Now, Heidegger is accused of many things, some justly and some perhaps unjustly. The most dangerous charge, for our purposes, is sentimentality or nostalgia; that by praising dwelling, he praises old ways of living without a better reason than their antiquity, and so is not a trustworthy source on houses that we, these days, would hope to live in. But Heidegger’s careful attention to language and things can help us refocus our attention on what’s in front of our noses.
Take, for instance, the difference between saying “domestic work” and saying “housework.” “Domestic work” is the official name for what I’m trying to talk about; it’s more accurate in that it encompasses the whole field, albeit in a rather impersonal way. But this impersonal quality—achieved by the substitution of the Latindomusfor our Englishhouse—is suspicious, because it obscures the problem’s immediacy. Domestic work is something that many people do in and around houses that may or may not be somebody else’s; as such, it turns into somebody else’s problem. Housework, by contrast, is the daily problem I have to solve, either by myself, or by persuading someone else to do it, either out of long-suffering affection or for pay.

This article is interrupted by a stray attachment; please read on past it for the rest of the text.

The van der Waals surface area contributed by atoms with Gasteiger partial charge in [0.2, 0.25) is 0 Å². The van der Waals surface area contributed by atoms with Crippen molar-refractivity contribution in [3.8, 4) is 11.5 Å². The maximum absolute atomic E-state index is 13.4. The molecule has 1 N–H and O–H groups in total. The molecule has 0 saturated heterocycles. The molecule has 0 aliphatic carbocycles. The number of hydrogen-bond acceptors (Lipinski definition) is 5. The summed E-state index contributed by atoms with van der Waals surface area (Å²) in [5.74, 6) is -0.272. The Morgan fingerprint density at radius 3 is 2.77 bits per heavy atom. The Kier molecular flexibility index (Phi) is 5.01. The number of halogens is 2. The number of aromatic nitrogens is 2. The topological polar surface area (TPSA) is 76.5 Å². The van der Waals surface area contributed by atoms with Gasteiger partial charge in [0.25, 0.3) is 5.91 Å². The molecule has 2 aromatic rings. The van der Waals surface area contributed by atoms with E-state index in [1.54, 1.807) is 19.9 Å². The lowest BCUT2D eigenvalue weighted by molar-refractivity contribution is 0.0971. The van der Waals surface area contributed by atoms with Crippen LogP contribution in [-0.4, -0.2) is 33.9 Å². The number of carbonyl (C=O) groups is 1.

To speak of housework as domestic work obscures our dependence on houses: that all of us, unless houseless by misfortune or by choice, have some specific building where our bed sits, right now, made or unmade; the place where we are, at the end of the day, housed. It obscures our dependence on other human beings, the necessity that someone, somewhere, is doing what it is necessary to do (the laundry, the dishes, the floors, the toilets) for all the houses and for the residents who require their houses to be in working order. When both the house and the workers are hidden in this way, our dependence on dwelling is hidden indeed.
You might think that “housework” sounds too much like something women, particularly those long-suffering women, do; to frame the problem as domestic work sounds like an attempt to discuss the work as that to which either sex might turn its hand. But this is just the problem with such abstraction; for beneath our agreed-upon terminology rests the truth that nearly all of the work we officially classify as domestic in America is done by women: the cleaning, the care of the very young, the care of the very old.6And so, to have a little Heideggerian attention on hand will not lead us too dangerously near nostalgia; for it’s hard to be sentimental about the fact that someone has to scrub the floors.